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3. How does this study relate to other planning work happening in the corridor?

The Study team is aware of and will coordinate with related efforts that have occurred or are ongoing in the corridor including:

  • Parkmerced Development Project. The Parkmerced development project—approved by the San Francisco Board of Supervisors in May 2011—is a comprehensive redesign of the approximately 116-acre site. The project will: increase residential density to encompass a total of 8,900 units on the site, provide new commercial and retail services, provide new transit facilities and improve existing utilities. The 19th Avenue Transit Study will develop transportation improvement concepts that may impact some of the transportation projects that are a part of the Development Agreement between Park Merced Investors and the City and County of San Francisco. After this Study develops and evaluates different improvement concepts, the City and County of San Francisco and Park Merced Investors may amend the agreement to alter the alignment of the segment of the M-line that runs through the Parkmerced property.
  • 19th Avenue Corridor Study. The 19th Avenue Corridor Study was an effort completed by the Planning Department in 2010 at the request of the Board of Supervisors to analyze the collective impacts of potential future developments along and in the vicinity of 19th Avenue. That corridor study used a "four-tier" approach to analyze various sets of existing and proposed land use and transportation changes, including the Parkmerced proposal. Discussions during that study imagined a "Tier 5" set of transportation improvements, including operating the M-Line along the west side of 19th Avenue, as well as improving the transit connection to the Daly City BART Station. The 19th Avenue Transit Study aims to advance discussions on some of these Tier 5 ideas, while addressing a broader set of transportation improvements that would benefit the collective communities including and beyond Parkmerced, whose capital costs would require a collective effort to implement.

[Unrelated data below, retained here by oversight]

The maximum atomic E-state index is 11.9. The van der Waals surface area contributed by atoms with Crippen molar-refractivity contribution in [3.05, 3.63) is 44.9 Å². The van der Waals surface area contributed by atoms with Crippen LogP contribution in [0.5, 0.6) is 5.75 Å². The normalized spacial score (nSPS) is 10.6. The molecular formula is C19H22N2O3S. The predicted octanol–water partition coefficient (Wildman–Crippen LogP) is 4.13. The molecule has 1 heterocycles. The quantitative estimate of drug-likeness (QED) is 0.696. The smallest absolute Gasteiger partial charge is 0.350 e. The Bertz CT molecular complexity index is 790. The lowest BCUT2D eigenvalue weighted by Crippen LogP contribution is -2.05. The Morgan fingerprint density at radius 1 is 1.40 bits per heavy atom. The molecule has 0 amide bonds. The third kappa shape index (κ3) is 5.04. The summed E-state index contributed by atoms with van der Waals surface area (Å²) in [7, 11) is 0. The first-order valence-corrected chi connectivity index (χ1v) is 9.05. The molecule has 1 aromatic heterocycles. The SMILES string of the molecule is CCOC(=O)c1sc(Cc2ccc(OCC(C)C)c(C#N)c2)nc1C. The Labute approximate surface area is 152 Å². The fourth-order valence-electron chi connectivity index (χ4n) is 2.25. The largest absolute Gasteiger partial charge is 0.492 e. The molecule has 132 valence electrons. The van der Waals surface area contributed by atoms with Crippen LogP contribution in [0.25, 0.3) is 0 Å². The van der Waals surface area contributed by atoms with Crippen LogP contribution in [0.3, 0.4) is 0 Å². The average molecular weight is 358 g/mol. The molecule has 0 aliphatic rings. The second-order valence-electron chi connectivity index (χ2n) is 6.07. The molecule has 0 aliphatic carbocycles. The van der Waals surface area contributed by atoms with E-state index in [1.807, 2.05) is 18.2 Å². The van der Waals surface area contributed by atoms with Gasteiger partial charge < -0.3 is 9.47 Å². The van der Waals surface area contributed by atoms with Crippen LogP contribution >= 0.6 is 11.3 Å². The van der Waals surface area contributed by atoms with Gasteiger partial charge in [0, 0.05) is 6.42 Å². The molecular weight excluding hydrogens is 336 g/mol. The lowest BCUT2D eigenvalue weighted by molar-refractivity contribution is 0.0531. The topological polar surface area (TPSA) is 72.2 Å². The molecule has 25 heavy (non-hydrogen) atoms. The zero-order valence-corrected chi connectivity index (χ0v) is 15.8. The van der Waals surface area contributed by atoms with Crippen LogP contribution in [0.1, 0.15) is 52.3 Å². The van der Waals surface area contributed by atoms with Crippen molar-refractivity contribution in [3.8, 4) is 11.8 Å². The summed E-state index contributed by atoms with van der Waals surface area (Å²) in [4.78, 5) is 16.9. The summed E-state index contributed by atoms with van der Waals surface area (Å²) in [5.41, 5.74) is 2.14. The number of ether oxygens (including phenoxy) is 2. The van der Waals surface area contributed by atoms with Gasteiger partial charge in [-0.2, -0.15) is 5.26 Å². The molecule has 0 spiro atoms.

• Transportation Demand Management Partnership Project. The Transportation Authority is currently leading the Transportation Demand Management Partnership Project in partnership with multiple City agencies and private institutional stakeholders to advance the way Transportation Demand Management (TDM) is planned and delivered in San Francisco. One of many activities being undertaken as a part of the TDM Partnership Project is the convening of working groups of employers and institutions, in order to develop and pilot TDM programs of mutual interest such as rideshare, parking management, shuttles coordination, transit pass marketing, and other strategies to decrease drive-alone travel. One such grouping includes the stakeholders of the 19th Avenue Transit Study (Parkmerced, SF State, Stonestown). The activities that will be implemented as a part of the TDM Partnership Project are of a shorter-term nature (within the next 2 years) than those to be developed under this Study (which could take 10 years or longer to implement).
  • BART Daly City Station Access Improvement Plan. BART produced this plan to identify potential transit access improvements to the Daly City BART Station. The plan identified alternatives for expanding the station's busy bus loading area and explored ways in which Muni's M-Ocean View light rail line could approach and serve the BART Station. The 19th Avenue Transit Study will use the BART plan's ideas as a basis for exploring the benefits and costs of bus and light rail improvements to the connection between 19th Avenue and the Daly City BART Station.
  • Transit Effectiveness Project (TEP). The San Francisco Municipal Transportation Agency's TEP is a program to improve reliability and provide quicker trips for Muni customers. The TEP includes Travel Time Reduction Proposals for routes serving several major transit corridors, including the 28/28L service that runs along 19th Avenue. Changes to bus stop spacing, limited service stops, bus stop relocations, sidewalk extensions/bulbouts, right-turn lanes, and turn restrictions are being considered to improve transit travel time in the corridor. The 19th Avenue Transit Study is a longer-term effort than the TEP. The Study team will coordinate with the TEP team to ensure TEP conditions are reflected and considered in the development of Study design alternatives.